Due to the health problems of vocalist Layne Staley and other internal conflicts between the band members, Alice In Chains was unable to play any live shows after their Lollapalooza tour in 1993 which they did in support of their masterpiece Dirt. This unplugged album was their first ever show in three years and, given that, it is an unbelievable effort.
This easily ranks among the finest acoustic albums ever. Even when stripped down to the basics, the band's songs shine with heartfelt emotion and genius compositional skills. Vocalist Layne Staley sounds incredible: the timbre in his sad delivery is so honest and true, and adds to the dark and brooding nature of the songs. "Nutshell", off of their Jar of Flies EP, is interpreted true to its original save for the re-written acoustic bluesy coda by Jerry Cantrell. Staley's voice sounds achingly beautiful here, and the bass really drives the piece. The chorus of "Brother" is infectious and truly haunting in its emotional impact, and the addition of Cantrell's vocals widens its scope. The band is tighter and meaner on "Sludge Factory", with a bass-heavy context and shatteringly heavy acoustic notes. The album's most amazing moment is "Down in a Hole", one of the greatest songs written in the 90's, all genres included. Layne sounds more depressing than ever and turns in an excellent performance - he simply takes the listener on an unmatched emotional journey.
Guitarist Jerry Cantrell is arguably the greatest guitarist that emerged from the Seattle scene, and his songwriting skills remain unsurpassed. Even taken to their very core, his songs generate impossible sonic strength and his playing is out of this world. From his faithful rendition of "Rooster", a song written to his father, to the apocalyptic intro of "Frogs", he amazes both with his unique tone and remarkable ear for melody. He delves deep into experimental music too, particularly on "No Excuses", which seems like an almost re-arranged piece, where he plays a neat solo to complement its evocative flow. This song is also a highlight because of the performance of Sean Kinney, who doesn't miss a single beat. Kinney's kick drums also come out on the aforementioned "Frogs", the longest rendition on this disc. Bassist Mike Inez equally contributes to the album, best heard on "Heaven Beside You" and the intro of the band's hit "Would?".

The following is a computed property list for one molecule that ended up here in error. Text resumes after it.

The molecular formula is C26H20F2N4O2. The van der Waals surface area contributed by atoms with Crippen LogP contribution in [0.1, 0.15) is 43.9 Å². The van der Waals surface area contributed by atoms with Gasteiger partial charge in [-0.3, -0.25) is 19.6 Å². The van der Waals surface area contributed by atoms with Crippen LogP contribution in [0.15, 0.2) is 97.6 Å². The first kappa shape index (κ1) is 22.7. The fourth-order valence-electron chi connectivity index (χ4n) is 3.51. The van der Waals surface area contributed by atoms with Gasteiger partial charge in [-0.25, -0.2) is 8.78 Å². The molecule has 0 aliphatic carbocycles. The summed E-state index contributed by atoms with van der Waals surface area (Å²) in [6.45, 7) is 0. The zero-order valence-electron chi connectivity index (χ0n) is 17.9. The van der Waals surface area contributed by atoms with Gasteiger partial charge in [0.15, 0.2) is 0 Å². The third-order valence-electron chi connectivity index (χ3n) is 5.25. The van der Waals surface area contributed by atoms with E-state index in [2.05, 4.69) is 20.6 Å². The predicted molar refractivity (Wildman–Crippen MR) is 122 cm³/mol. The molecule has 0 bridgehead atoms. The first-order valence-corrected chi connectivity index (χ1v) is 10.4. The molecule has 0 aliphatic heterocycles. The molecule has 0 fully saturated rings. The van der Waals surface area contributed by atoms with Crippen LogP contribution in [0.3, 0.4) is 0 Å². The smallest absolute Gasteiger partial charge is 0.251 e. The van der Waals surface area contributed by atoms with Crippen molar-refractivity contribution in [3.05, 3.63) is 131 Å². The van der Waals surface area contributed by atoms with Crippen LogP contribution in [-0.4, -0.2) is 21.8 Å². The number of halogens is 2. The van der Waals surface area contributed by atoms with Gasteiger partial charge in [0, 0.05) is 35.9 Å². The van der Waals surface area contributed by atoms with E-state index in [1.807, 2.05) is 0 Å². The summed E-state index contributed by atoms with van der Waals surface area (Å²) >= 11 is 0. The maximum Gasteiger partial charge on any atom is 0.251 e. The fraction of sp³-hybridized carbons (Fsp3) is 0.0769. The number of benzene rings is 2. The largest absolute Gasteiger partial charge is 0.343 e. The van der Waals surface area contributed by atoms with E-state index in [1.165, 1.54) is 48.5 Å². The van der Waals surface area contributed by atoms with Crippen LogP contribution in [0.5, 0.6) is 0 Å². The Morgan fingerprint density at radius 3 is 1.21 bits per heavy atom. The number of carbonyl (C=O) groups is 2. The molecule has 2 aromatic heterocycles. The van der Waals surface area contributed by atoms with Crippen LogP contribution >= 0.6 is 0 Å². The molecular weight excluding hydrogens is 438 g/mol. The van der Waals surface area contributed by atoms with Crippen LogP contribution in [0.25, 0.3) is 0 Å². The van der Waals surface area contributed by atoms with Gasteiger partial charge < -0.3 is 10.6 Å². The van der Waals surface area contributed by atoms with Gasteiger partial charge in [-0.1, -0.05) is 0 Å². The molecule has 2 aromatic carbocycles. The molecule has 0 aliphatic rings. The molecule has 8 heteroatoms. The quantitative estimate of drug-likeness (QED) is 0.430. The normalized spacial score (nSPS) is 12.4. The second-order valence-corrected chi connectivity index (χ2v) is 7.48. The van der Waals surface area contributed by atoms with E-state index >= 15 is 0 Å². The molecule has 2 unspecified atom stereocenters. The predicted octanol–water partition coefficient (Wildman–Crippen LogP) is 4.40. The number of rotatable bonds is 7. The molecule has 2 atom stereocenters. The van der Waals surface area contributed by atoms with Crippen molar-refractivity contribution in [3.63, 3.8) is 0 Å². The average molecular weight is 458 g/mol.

"Angry Chair", one of the few songs solely written by Layne Staley, finds the band successfully translating this heavy rocker into an acoustic dirge. Staley also plays guitar here and his chorus must have influenced Mike Tramp during his Freak of Nature period quite a bit, given the similarity in his singing the song "World Doesn't Mind". As a matter of fact, Freak of Nature is the only band who comes close to capturing the dark essence of their heavy nature, even doing unplugged sessions, so you may want to give their Outtakes release a listen.
There is also a new song called "Killer Is Me", where guitarist Scott Olson picks up the bass and Mike Inez switches to guitar for a change. At the end of the song, Staley is so excited and overjoyed that he says, "I wish I could hug you all... but I'm not gonna", and the CD ends on a somewhat sad note, as if these were his last words to his fans.
This unplugged album is absolutely essential whether you're a fan of Alice In Chains or not. There's something for everyone here. Unless hopeless bleak music with introspective tone and desperate lyrics turn you off, you owe it to yourself to check it out, as well as the band's studio releases.
- No Excuses
- Sludge Factory
- Down in a Hole
- Angry Chair
- Got Me Wrong
- Heaven Beside You
- Over Now
- Killer Is Me